We often read today of a "gospel-centered"TM
ministry as opposed to a legalistic or otherwise sub-Christian approach to
salvation. When used in this
trade-marked sense, "gospel-centered" usually means that we must exclusively present God's forgiveness for sinners through
faith alone in the blood of his Son. We
must not emphasize (or perhaps even
mention) God's standards of conduct, methods for becoming more holy, or the
application of spiritual effort in Christian living.
Of course, there is an important and right sense in which we must be gospel-centered, wherein Jesus in his person and work is the center of our message. This will certainly lead to an emphasis on justification through faith alone and forgiveness through Christ's blood, but it will extend to include the entire scope of his redemptive work and will. It is in this sense that we may contrast a Christ-centered ministry to the kind of "gospel-centered"TM ministry that presents forgiveness + nothing as the gospel. This raises the question to me as to whether Jesus himself can be said to have a "gospel-centered"TM ministry?
To satisfy my curiosity, I
turned to the Gospel of Mark, which is currently being read during the morning
worship services of the church I serve. I
do realize that the Gospels are not given as a statistical sample of Jesus'
ministry day-to-day. Still, we should be
able to get a fair sense of our Lord's own priorities if we categorize the
types of messages recorded in his Gospels.
For simplicity's sake, I noted 4 main types of ministry emphases highlighted
by Jesus in Mark:
1. Jesus declaring his deity as
Messiah, together with his teaching about God and salvation (i.e. theology and redemptive
2. Jesus preaching the gospel: pointing out his
hearers' need to be forgiven and God's wonderful remedy through his saving
work. Included here would be calls to
prospective disciples to believe and follow Jesus.
3. Jesus training and reproving
his disciples, including ethical and spiritual instruction and his call to evangelistic
4. Jesus exposing false teachers
and religious opposition. This includes
the confronting and correcting of false doctrine.
Armed with this grid, I worked
my way through the Gospel of Mark. Passage-by-passage, I asked what Jesus
was doing. His call to believe the gospel (Mk. 1:15) and for the
disciples to leave their boats to follow him (Mk. 1:16-20) were both put down
as 2. Preaching the gospel. His healing of a man with an unclean spirit
(Mk. 1:21-28) was 1. Declaring his deity as Messiah. The healing of the
paralytic in Mk. 2:1-12 was counted in three ways: 1. Jesus declaring his
deity, 2. Preaching the gospel, and 4. Exposing religious
opposition. I admit that these decisions are subjective, but I do think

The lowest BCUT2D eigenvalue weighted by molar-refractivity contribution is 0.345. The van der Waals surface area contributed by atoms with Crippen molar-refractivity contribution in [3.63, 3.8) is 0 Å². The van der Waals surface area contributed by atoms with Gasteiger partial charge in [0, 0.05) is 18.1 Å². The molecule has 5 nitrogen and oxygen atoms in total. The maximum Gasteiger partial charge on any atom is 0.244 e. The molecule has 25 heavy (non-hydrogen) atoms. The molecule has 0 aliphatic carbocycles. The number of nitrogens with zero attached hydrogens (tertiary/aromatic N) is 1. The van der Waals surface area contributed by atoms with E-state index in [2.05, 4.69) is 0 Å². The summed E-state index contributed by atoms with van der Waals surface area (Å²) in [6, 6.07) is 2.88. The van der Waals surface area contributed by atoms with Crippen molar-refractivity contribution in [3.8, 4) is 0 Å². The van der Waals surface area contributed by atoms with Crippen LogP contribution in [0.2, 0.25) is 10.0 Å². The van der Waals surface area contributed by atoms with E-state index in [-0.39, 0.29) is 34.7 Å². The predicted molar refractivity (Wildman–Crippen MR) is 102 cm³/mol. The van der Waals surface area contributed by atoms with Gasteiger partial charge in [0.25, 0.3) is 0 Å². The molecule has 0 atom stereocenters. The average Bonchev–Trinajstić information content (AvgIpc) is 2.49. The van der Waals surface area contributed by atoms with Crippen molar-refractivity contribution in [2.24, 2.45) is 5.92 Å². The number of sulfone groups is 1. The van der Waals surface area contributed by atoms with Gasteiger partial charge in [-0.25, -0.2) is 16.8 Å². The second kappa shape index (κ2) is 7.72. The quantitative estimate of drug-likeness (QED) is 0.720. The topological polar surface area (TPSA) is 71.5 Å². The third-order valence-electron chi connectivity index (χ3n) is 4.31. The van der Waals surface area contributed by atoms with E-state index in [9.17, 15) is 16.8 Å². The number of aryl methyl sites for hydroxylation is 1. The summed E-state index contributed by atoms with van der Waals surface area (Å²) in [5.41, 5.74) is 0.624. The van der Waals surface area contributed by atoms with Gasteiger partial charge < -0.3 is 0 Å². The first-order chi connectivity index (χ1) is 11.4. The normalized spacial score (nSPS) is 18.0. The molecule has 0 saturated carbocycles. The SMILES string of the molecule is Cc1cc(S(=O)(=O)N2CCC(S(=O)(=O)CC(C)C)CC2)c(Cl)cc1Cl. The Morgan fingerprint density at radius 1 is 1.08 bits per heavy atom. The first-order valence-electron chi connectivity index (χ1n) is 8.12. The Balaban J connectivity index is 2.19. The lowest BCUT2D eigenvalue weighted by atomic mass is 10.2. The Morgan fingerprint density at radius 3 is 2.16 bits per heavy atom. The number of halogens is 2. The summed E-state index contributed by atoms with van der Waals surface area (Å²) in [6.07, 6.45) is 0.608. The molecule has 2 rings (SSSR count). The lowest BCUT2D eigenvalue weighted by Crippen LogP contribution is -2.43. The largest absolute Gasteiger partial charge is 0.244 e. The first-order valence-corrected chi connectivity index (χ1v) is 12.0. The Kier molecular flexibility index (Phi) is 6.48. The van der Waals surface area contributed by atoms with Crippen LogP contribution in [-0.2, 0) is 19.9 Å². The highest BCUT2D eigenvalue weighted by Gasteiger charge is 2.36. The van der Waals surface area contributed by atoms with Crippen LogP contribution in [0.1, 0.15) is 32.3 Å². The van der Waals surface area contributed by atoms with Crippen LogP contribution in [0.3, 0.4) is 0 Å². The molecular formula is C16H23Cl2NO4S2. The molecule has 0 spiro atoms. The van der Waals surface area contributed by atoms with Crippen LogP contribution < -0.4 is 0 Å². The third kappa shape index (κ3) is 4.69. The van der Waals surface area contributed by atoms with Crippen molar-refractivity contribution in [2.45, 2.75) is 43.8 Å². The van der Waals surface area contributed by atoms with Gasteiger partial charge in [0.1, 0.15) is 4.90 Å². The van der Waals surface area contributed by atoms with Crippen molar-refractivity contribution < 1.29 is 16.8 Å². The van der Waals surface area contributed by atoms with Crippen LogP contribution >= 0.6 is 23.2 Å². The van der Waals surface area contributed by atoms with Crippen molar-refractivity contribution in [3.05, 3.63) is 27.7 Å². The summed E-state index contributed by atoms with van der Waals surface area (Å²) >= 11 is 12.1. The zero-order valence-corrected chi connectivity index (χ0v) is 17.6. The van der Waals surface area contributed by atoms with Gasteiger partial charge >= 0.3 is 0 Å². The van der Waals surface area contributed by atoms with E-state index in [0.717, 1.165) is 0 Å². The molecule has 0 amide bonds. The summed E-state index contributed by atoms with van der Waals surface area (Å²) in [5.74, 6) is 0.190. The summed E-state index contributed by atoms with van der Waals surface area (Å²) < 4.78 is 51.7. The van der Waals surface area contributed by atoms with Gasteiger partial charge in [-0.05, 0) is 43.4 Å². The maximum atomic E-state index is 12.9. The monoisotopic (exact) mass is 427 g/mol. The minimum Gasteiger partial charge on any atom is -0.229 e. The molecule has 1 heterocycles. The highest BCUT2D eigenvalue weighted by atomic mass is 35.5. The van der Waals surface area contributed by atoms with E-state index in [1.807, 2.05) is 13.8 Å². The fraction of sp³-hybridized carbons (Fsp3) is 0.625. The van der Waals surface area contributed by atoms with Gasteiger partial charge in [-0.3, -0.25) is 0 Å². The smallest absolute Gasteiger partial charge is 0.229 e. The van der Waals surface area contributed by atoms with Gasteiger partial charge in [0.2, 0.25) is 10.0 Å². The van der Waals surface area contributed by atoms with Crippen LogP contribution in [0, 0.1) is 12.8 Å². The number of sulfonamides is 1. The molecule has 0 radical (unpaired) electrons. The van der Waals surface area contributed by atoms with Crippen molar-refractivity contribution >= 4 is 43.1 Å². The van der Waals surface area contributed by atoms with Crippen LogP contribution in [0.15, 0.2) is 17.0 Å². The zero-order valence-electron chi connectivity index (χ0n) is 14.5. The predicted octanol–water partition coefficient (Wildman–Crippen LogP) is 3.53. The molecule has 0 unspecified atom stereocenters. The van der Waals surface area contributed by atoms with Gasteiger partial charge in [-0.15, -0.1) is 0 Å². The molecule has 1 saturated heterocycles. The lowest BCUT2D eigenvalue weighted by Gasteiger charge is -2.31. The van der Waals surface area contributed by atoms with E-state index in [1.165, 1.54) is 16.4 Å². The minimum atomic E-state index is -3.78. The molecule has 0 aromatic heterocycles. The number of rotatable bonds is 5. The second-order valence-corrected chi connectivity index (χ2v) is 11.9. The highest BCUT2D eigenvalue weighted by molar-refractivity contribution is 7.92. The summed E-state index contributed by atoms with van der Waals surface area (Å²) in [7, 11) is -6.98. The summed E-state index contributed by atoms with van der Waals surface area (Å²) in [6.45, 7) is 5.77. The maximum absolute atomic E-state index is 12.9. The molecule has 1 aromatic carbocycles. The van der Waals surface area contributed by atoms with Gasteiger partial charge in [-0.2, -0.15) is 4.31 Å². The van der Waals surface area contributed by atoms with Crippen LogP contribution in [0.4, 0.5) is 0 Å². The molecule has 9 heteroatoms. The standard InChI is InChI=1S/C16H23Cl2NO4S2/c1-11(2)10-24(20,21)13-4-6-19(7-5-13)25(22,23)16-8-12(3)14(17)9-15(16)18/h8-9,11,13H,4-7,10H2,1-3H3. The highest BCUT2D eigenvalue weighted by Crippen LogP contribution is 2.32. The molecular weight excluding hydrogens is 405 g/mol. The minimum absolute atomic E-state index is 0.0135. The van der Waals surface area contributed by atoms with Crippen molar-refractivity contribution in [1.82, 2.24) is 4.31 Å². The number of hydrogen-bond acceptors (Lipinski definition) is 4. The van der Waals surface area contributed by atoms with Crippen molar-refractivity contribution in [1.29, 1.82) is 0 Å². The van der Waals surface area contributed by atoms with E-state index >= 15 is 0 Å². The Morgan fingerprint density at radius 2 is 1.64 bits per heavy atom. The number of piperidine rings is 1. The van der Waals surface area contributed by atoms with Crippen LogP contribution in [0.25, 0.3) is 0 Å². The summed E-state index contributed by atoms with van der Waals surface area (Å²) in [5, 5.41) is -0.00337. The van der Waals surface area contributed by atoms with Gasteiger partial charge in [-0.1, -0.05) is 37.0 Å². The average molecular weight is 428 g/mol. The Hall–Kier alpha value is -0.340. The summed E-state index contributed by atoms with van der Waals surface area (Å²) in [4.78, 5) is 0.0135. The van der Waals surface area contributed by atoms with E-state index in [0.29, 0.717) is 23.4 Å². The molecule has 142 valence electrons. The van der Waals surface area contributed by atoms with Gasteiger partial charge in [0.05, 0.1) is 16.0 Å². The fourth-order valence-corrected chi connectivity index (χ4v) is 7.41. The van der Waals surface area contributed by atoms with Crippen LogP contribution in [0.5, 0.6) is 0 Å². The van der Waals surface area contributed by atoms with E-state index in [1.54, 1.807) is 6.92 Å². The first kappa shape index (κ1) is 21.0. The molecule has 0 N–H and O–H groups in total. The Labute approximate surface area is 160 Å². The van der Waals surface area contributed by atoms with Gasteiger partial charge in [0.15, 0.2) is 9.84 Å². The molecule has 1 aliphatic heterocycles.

they will give a fairly general summary of the content in Jesus'
ministry. So, working through the Gospel of Mark, how would we categorize
The answer is that Jesus'
primary emphasis was in 1. Declaring his deity as Messiah and teaching theology. Working through Mark, I made 30 tick marks
under this category. The next emphasis
was 3. Training and reproving his disciples.
I noted this emphasis 22 times.
Third was category 4. Exposing false teaching and religious opposition,
which occurred 16 times. The least
frequent emphasis was 2. Preaching the gospel, which was observed 8 times.
For ease of consideration, let
me put this in a table:
Revealing Self & Teaching Theology
Training & Reproving
Exposing False Teaching /
Presenting the Gospel to
I would invite others to
replicate this survey of Jesus' teaching in Mark's Gospel. Due to the non-technical nature of my
assessment, others will no doubt come up with different numbers. But the picture is likely to be the
same. As Mark records it, Jesus
primarily ministered to reveal himself as the Divine Messiah, he regularly
reproved and instructed his followers, he routinely confronted false teaching
and religious opposition, and he often presented to sinners the offer of a free
This brings me back to the
original question: did Jesus' have a gospel-centered ministry? The answer, it turns out, depends on whether
or not the trademark is applied. Under
the "gospel-centered"TM rubric, a true ministry must constantly and
almost exclusively hammer home the free offer of forgiveness through faith
alone in Christ's blood. Teaching
theology is deemed irrelevant, instruction is legalistic, and confronting false
teaching is ungracious. In this
approach, the biblical evidence shows that Jesus did not have a "gospel-centered"TM ministry. In fact, most of what Jesus did in Mark's
Gospel involves messages that a "gospel-centered"TM ministry does
How can this be? How can Jesus himself fail to be "gospel-centered"TM? The answer is that, biblically speaking, the
gospel does not have the trademark given to it today. Indeed, the Bible shows that Jesus is himself
the gospel, so that the good news involves all that he said and did. So, removing the trademark, we ask again: Was
Jesus gospel-centered? The answer is
Yes! But how was Jesus
gospel-centered? The answer is that he
revealed himself as the divine Messiah and enlightened man about God, he showed
the power and grace to live a new kind of life, he exposed darkness and
unbelief as false and ungodly, and he offered forgiveness to broken
sinners. This was Jesus' gospel-centered
ministry, and what good news it is! May
we, following our Savior, likewise present fully-orbed gospel-centered
ministries to the church and the world in Jesus' name.
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